It’s not enough to be good looking in order to be happier than the regular “ugly” folks. You also need to think about how much better looking you are than the rest of the mundane population.
A new paper in the Journal of Happiness Studies tried to see whether levels of happiness had something to do with how attractive people think they are.
Lukasz Kaczmarek and colleagues at Adam Mickiewicz University in Poland asked 97 students to fill out two questionnaires measuring their life satisfaction and body satisfaction. The order of the questions was randomized, and half started the questionnaire answering about life satisfaction and the other half began with questions about body satisfaction.
The results? People who had more confidence in their looks tended to be happier than those thinking they were less attractive, but only if they answered the body satisfaction questions first. From that, the researchers concluded that thinking about one aspect of our lives first, in this case how attractive we are, tends to dominate our feelings in such a way that it assumes a disproportionate importance in the moment. The paper concludes: Body satisfaction as a focusing illusion may need to be considered by scientists as well as lay people who try to look better and be happier.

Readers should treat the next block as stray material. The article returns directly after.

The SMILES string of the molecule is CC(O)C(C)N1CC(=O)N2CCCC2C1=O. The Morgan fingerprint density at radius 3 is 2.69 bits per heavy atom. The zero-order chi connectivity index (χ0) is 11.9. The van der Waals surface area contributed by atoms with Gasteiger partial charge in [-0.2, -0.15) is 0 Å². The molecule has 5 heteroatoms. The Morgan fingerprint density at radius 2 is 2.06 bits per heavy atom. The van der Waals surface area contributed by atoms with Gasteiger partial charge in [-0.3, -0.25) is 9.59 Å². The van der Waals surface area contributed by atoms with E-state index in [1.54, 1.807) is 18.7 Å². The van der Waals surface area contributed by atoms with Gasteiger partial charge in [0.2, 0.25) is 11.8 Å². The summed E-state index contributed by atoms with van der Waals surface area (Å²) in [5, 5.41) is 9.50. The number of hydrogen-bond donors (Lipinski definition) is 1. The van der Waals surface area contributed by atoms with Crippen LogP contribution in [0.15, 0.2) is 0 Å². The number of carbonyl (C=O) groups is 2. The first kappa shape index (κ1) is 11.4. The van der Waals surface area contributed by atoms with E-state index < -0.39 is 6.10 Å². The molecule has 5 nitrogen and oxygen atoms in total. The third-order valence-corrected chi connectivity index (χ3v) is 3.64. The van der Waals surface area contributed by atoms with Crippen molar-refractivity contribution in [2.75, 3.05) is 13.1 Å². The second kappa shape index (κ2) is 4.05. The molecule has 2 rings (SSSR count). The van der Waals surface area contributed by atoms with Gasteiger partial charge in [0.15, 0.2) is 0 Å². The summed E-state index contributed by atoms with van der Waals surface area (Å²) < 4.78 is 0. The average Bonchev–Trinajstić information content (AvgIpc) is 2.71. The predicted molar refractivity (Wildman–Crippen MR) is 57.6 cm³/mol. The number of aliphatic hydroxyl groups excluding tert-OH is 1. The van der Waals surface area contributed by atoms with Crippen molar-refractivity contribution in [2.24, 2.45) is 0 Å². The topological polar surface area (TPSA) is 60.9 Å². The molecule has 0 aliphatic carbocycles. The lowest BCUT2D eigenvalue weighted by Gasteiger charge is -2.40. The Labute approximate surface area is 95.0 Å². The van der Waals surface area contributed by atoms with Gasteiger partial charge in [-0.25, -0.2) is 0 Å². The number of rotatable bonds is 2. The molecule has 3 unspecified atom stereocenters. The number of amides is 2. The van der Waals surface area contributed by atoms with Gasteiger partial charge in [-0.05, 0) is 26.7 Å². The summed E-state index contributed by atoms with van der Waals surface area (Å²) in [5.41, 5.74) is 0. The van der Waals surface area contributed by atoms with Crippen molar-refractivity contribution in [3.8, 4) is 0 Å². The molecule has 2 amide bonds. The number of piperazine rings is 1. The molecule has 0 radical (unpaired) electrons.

When having to think about how good their life is (or isn’t) without the questionnaire directing them to think about how good looking they are, those beautiful people suddenly didn’t seem so happy. One might also conclude that attractive people may not be that smart if they need some scientist telling them to think about how good looking they are compared to the rest us in order to feel happy.